I’m back! I’m sorry I was gone for so long, but I made you some oil-free, fat-free pesto. I know pesto doesn’t make up for a 5 month hiatus, but I was really busy. First there was my amazinglifechangingbestsummerever in New York City, interning at Food Network. Then I had to move into this ridiculously beautiful apartment in Charleston with my best friend. And then I started another AMAZING internship with Leite’s Culinaria (check them out, you’ll like it) The important thing is I’m back now, with pesto.
Oil-Free, Fat-Free Pesto
(This recipe was inspired by eatliverun.com’s oil-free pesto)
This stuff is amazing. Traditional pesto is too, but it packs on about 80-100 calories per tablespoon (1 tablespoon, people!). I don’t know how many calories my pesto has (because I’m not a nutritional analyst- weird!) BUT it’s definitely less than 80 calories per tablespoon and it’s fat-free. How is that you might ask? I thought you’d never ask…
White miso paste! Trying so, so hard to resist more miso puns….White miso paste takes the place of olive oil in this nontraditional pesto, making it essentially fat-free, with only 20 calories and 1 gram fat per tablespoon. Now before you go ixnaying this recipe because it uses an ingredient you probably a.) don’t have in the fridge and b.) maybe haven’t heard of, let me convince you on why white miso paste is a worth the investment:
White miso paste is very mild. You can use a teaspoon of miso in salad dressing for a subtle Asian flavor. You can add miso to a marinade. Slather it on fish, chicken, steak, mushrooms, whateva. It’ll be good. Promise. And most obvious of all, make miso soup! Just add a few tablespoons of paste to boiling water and voila, Hibachi at home! Sprinkle in some 99¢ Trader Joe’s seaweed snacks and you’ve got some legit Japanese soup.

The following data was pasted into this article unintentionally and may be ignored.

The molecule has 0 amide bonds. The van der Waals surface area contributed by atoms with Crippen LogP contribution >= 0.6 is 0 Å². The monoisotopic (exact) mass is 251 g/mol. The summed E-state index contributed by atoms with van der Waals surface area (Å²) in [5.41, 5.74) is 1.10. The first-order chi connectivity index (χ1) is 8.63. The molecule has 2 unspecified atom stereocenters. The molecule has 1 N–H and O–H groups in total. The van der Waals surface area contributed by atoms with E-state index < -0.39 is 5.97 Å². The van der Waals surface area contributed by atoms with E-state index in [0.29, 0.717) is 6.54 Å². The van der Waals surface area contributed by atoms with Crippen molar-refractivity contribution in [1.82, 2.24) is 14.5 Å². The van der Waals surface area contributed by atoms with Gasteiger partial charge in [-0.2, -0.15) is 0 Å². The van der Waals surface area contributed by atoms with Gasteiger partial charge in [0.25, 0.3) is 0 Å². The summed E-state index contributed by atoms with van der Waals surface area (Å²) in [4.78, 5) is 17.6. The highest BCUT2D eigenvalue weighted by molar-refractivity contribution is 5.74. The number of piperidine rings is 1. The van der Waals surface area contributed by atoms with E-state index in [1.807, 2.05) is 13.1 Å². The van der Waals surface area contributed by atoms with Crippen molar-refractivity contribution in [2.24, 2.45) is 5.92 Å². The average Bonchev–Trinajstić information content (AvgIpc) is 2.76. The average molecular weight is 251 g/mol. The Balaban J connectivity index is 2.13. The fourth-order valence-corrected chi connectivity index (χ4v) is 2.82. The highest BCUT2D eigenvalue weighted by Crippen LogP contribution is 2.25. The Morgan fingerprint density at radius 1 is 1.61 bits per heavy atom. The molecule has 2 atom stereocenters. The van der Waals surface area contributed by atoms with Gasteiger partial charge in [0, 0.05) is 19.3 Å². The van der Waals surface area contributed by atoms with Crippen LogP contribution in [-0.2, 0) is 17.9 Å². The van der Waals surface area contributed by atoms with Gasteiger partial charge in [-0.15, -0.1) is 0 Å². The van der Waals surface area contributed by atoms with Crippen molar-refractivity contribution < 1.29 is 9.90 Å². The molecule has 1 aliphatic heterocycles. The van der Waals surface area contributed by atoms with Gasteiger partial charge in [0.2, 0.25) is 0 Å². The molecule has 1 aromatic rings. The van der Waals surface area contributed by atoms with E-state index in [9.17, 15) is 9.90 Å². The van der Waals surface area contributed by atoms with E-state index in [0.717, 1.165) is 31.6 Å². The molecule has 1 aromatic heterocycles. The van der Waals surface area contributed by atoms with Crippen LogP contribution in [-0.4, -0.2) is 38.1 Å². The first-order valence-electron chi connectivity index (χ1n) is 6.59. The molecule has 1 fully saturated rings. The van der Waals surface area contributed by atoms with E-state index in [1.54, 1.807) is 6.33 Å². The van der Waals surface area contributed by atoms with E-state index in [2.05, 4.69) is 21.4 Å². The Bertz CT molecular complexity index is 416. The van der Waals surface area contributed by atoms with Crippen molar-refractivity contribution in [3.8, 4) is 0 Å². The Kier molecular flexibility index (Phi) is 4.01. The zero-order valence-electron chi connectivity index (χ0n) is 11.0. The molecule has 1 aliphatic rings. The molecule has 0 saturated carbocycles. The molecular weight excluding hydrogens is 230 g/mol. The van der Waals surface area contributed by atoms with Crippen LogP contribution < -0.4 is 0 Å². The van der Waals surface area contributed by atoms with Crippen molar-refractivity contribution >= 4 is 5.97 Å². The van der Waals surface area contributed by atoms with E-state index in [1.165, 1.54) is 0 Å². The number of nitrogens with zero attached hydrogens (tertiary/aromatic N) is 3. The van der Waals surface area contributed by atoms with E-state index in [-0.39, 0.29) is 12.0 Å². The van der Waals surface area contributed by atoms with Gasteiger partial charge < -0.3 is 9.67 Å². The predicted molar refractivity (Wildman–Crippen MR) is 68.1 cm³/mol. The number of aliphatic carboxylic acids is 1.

Oh, you actually wanted a recipe and not just a long-winded tutorial on miso paste. Right then, PESTO….this stuff is potent. So even though this recipe does not yield a whole lot, all you need is about 1 tablespoon to mix into some warm whole-wheat pasta, or smeared on top of a chicken breast, or even less if spreading directly onto bread for a sandwich. And if you really love it — which you will — you can easily double the recipe and keep it in the fridge, in a sealed container for up to 4 days.
Makes a bit more than 1/2 cup
- 1 cup (packed) fresh basil leaves - about $2 for 2.5 ounces (you only need 1.25 ounces)
- A little over 1/16 cup (wholewheat or panko) breadcrumbs - about $2 for a 15 ounce container
- 1/8 cup water, more or less depending on desired consistency
- 1 1/2 tablespoons white miso paste - $5 to $6 for an 8 ounce container (lasts 1 year refrigerated)
- 1 tablespoon Parmesan cheese - about $4 for 8 ounces (splurge on the real stuff, it’s worth it)
- 1 clove garlic, minced - about $1 for a bulb
- Squeeze fresh lemon juice (about 1/2 teaspoon) - about 50¢ for 1 lemon
- Dash salt and pepper
Approximate Cost: $2.50 / Approximate Time: 5 minutes prep time
Mince the garlic. Put the basil, breadcrumbs, miso paste, Parmesan, garlic, lemon juice and dash of salt and pepper in a blender. Add about 1/16 cup water. Pulse until blended, about 30 seconds. Add more water to thin out. **You may need to use a rubber spatula or spoon to push ingredients to the bottom of the blender, between pulsing.
Then I smothered a chicken breast in this heavenly stuff, wrapped it in foil and grilled it on my handy dandy George Foreman. I served it on a bed of roasted tomatoes, leeks, onions and garlic. But that’s another blog post, for another day. Be easy on me, I’m just getting back into the bloggin swing!